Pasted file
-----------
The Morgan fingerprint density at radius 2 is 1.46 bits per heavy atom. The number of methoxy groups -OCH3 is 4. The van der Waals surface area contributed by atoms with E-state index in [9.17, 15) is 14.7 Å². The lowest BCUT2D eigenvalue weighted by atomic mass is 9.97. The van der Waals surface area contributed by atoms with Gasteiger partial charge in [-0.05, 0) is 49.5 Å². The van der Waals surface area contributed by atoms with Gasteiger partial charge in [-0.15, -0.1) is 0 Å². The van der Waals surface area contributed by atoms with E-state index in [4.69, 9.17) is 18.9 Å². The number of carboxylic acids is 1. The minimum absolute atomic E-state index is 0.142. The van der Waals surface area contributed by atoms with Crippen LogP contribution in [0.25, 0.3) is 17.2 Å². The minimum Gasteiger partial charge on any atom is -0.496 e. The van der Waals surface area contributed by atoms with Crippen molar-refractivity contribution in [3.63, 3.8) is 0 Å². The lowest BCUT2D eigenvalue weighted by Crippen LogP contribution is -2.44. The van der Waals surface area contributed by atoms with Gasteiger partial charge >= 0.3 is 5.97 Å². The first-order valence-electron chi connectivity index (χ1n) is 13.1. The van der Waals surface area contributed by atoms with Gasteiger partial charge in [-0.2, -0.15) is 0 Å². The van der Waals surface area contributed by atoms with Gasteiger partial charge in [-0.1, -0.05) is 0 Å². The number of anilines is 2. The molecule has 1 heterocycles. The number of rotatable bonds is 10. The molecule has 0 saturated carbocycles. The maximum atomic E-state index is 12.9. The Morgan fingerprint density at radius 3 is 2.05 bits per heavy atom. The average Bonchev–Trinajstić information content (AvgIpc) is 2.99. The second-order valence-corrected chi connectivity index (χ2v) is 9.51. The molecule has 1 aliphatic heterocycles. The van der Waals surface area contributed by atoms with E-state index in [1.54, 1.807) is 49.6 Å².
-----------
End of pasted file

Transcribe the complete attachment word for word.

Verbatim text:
The Morgan fingerprint density at radius 2 is 1.46 bits per heavy atom. The number of methoxy groups -OCH3 is 4. The van der Waals surface area contributed by atoms with E-state index in [9.17, 15) is 14.7 Å². The lowest BCUT2D eigenvalue weighted by atomic mass is 9.97. The van der Waals surface area contributed by atoms with Gasteiger partial charge in [-0.05, 0) is 49.5 Å². The van der Waals surface area contributed by atoms with Gasteiger partial charge in [-0.15, -0.1) is 0 Å². The van der Waals surface area contributed by atoms with E-state index in [4.69, 9.17) is 18.9 Å². The number of carboxylic acids is 1. The minimum absolute atomic E-state index is 0.142. The van der Waals surface area contributed by atoms with Crippen LogP contribution in [0.25, 0.3) is 17.2 Å². The minimum Gasteiger partial charge on any atom is -0.496 e. The van der Waals surface area contributed by atoms with Crippen molar-refractivity contribution in [3.63, 3.8) is 0 Å². The lowest BCUT2D eigenvalue weighted by Crippen LogP contribution is -2.44. The van der Waals surface area contributed by atoms with Gasteiger partial charge >= 0.3 is 5.97 Å². The first-order valence-electron chi connectivity index (χ1n) is 13.1. The van der Waals surface area contributed by atoms with Gasteiger partial charge in [-0.2, -0.15) is 0 Å². The van der Waals surface area contributed by atoms with Gasteiger partial charge in [-0.1, -0.05) is 0 Å². The number of anilines is 2. The molecule has 1 heterocycles. The number of rotatable bonds is 10. The molecule has 0 saturated carbocycles. The maximum atomic E-state index is 12.9. The Morgan fingerprint density at radius 3 is 2.05 bits per heavy atom. The average Bonchev–Trinajstić information content (AvgIpc) is 2.99. The second-order valence-corrected chi connectivity index (χ2v) is 9.51. The molecule has 1 aliphatic heterocycles. The van der Waals surface area contributed by atoms with E-state index in [1.54, 1.807) is 49.6 Å².